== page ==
SheepShaver OS 9 Emulator for Intel Macs
SheepShaver is a free program which emulates an OS 9 environment within a window under OS X on Intel-based Mac computers (or Windows or Linux).
According to the SheepShaver website:
"SheepShaver is an open source emulator of PowerPC based Macintosh computers. Using SheepShaver it is possible to emulate a Macintosh computer capable of running Mac OS 7.5.2 through 9.0.4. Builds of SheepShaver are available for Windows, Linux and Mac OS X."
Tests and user reports confirm that JacqCAD 4.30b6 (or later) runs acceptably well through SheepShaver on modern Intel-based Mac computers running Mac OS X 10.5 (Leopard) through Mac OS X 10.15 (Catalina) as well as MacOS 11 (Big Sur) and MacOS 12 (Monterey). It should run on MacOS 13 (Ventura) but we do not yet have test data..
For example, from a JacqCAD user, September 12, 2020:
I wanted to let you know that I did get JacqCAD running on my 2018 Mac mini
running Catalina 10.15.6.
Another user has has written a detailled description of how he set up SheepShaver under Windows XP in order to run JacqCAD, titled "JacqCAD running on Mac OS 9 in the SheepShaver for Windows emulator_02Aug2011.pdf. While this is a draft version of his report, it should provide a great deal of help to others wanting to use JacqCAD under Windows. His draft report can be downloaded as a PDF (some links don't work). or in the original .DOC format with intact links, or as a web page.
However, there are significant limitations to this approach:
• SheepShaver is an amateur product in the best sense of the word - meaning it was a "labor of love" motivated by intellectual curiosity rather than by any commercial intent. Its original creator has ceased development and there is no formal source of support. There is an active SheepShaver user group whose members may be able to offer advice, but in general you are entirely on your own. We can not provide any SheepShaver support.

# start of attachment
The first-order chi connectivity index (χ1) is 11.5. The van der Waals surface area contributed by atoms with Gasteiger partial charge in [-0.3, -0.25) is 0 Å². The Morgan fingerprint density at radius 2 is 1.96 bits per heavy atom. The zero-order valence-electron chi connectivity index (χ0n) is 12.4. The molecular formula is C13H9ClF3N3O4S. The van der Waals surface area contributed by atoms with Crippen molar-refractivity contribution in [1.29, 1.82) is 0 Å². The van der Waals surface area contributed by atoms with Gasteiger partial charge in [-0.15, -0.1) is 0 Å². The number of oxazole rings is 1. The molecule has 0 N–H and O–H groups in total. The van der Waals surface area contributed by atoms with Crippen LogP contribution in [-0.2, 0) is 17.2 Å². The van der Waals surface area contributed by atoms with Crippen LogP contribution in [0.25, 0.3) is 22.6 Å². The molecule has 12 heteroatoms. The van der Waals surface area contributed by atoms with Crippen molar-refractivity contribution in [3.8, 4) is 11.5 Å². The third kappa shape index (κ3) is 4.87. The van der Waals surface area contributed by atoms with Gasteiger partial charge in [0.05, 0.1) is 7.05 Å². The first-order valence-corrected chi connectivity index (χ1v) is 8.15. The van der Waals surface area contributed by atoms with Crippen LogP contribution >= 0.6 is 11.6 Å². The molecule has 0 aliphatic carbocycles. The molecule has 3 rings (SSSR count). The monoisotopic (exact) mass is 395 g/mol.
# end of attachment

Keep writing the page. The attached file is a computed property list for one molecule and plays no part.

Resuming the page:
• SheepShaver is an emulator which means that it runs relatively slowly because every PowerPC computer instruction in JacqCAD must be translated into a sequence of Intel instructions to accomplish the same end. The very high speed of modern Intel CPUs does make it possible to emulate a PowerPC Mac with acceptable speed for JacqCAD use.
• It is somewhat complicated to set up SheepShaver because copyright restrictions prevent
anyone from providing a copy of OS 9, so you have to find an original OS 9
Install CD or disc image. It must be for OS 9.0 (9.1 or 9.2 will not work), and it must
be one of the "generic" CDs compatible with any Mac; the model-specific
versions distributed with a specific Mac model may not work. These can be found, in
your or friends' collections of old CDs or on the Internet, but it may require
• SheepShaver's OS 9 environment is only partially integrated with its host OS X environment. For example it is not possible to simply "drag and drop" files between OS X and OS 9 folders. The only connection is via a single "shared" folder which is visible to both systems. File transfers must be done in two steps: first moving the file under OS X into the shared folder, then moving the file under OS 9 from the shared folder into one of the OS 9 folders. When SheepShaver is not running, none of the OS 9 folders are accessible (see exception below).
• SheepShaver is fairly stable but not "bullet proof". It has been known crash occasionally.
• In theory SheepShaver can also run on PowerPC-based Macs, which
would make it possible to run JacqCAD on a PowerPC Mac under Mac OS X 10.5 (which
do not support the "Classic" environment needed by JacqCAD).
However, comments on the user group and my own tests indicate that SheepShaver's
current release is much too unreliable on PowerPC to be useful.
Not very surprising considering that running on Intel-based computers is SheepShaver's
primary intent and focus...
For serious production use we recommend a PowerPC-based G4 or G5 Mac running
at at least 1 GHz CPU speed. These are widely and inexpensively available
on the second-hand market and will provide better performance than
SheepShaver on most Intel Macs.
The above having been said, SheepShaver may be very useful to those who already have an Intel-based Mac and want to experiment with JacqCAD or to those who need to travel with a single computer and can tolerate a somewhat slower JacqCAD performance.
For those interested in using JacqCAD on Intel-based Macs via the SheepShaver OS 9 emulator the key resource is the SheepShaver user group from which you can can download SheepShaver software and instructions for its use. It also supports an active discussion forum to which you can address questions. We can not provide any SheepShaver support and all SheepShaver related questions should be posted to the above user group.
The most important document is Ronald Regensburg's "Setting up SheepShaver for Mac OS X" (Last updated March 20, 2010).